Typical cyclone burner. Source: Dept. of Energy.
A cyclone burner is a furnace in which finely ground fuel, in the form of low-grade, pulverized coal, is blown in spirals in the combustion chamber to maximize combustion efficiency. Cyclone burners are typically used in industrial steam-generating boilers. They were first introduced by Babcock & Wilcox in 1942 as a means of utilizing coal grades that weren't suitable for conventional furnaces.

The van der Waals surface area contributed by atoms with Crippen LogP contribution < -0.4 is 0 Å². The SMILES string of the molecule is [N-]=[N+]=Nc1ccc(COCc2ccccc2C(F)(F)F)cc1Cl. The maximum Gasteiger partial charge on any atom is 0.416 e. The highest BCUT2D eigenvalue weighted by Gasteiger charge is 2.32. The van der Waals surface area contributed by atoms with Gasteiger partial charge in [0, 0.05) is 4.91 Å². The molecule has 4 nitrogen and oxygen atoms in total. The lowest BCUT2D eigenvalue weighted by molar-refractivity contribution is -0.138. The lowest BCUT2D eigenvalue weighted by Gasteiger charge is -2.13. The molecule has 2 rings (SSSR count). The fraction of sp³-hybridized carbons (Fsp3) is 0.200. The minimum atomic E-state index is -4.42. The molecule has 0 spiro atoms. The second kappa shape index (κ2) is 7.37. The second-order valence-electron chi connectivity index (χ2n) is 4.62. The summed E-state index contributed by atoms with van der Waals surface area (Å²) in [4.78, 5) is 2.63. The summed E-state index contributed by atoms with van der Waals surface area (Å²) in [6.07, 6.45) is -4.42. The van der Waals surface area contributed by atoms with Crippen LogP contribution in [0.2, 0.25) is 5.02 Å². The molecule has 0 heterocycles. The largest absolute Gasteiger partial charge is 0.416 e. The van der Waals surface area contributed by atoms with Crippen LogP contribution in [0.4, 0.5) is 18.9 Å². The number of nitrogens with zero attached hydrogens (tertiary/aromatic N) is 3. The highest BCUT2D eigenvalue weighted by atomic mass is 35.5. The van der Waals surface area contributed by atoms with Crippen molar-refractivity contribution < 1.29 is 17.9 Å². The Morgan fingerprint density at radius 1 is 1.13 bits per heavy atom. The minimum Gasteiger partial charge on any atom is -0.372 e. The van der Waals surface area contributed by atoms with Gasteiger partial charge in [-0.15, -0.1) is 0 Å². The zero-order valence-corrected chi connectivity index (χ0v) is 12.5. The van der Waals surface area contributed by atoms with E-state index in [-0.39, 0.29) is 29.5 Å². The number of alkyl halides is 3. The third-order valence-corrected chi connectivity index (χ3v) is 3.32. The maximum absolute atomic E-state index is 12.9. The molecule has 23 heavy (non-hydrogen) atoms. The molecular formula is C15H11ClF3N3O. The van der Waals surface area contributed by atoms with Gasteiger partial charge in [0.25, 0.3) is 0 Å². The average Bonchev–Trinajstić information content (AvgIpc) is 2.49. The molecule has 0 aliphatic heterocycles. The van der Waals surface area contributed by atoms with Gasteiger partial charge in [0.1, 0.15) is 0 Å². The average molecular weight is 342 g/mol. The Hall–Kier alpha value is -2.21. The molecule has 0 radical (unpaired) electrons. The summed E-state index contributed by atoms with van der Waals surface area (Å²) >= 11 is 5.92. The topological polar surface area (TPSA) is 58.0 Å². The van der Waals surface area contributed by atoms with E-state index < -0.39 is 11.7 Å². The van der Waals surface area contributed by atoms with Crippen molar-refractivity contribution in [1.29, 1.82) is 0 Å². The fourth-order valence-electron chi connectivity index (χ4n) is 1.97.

A cyclone burner has three main parts: a burner area at the back end, which ignites the coal by using oil or gas; a barrel area where the coal and air are mixed in a swirling action and ignited by the oil or gas fired burners and a re-entrant throat where the fire from the ignited coal is forced into the furnace area of the boiler.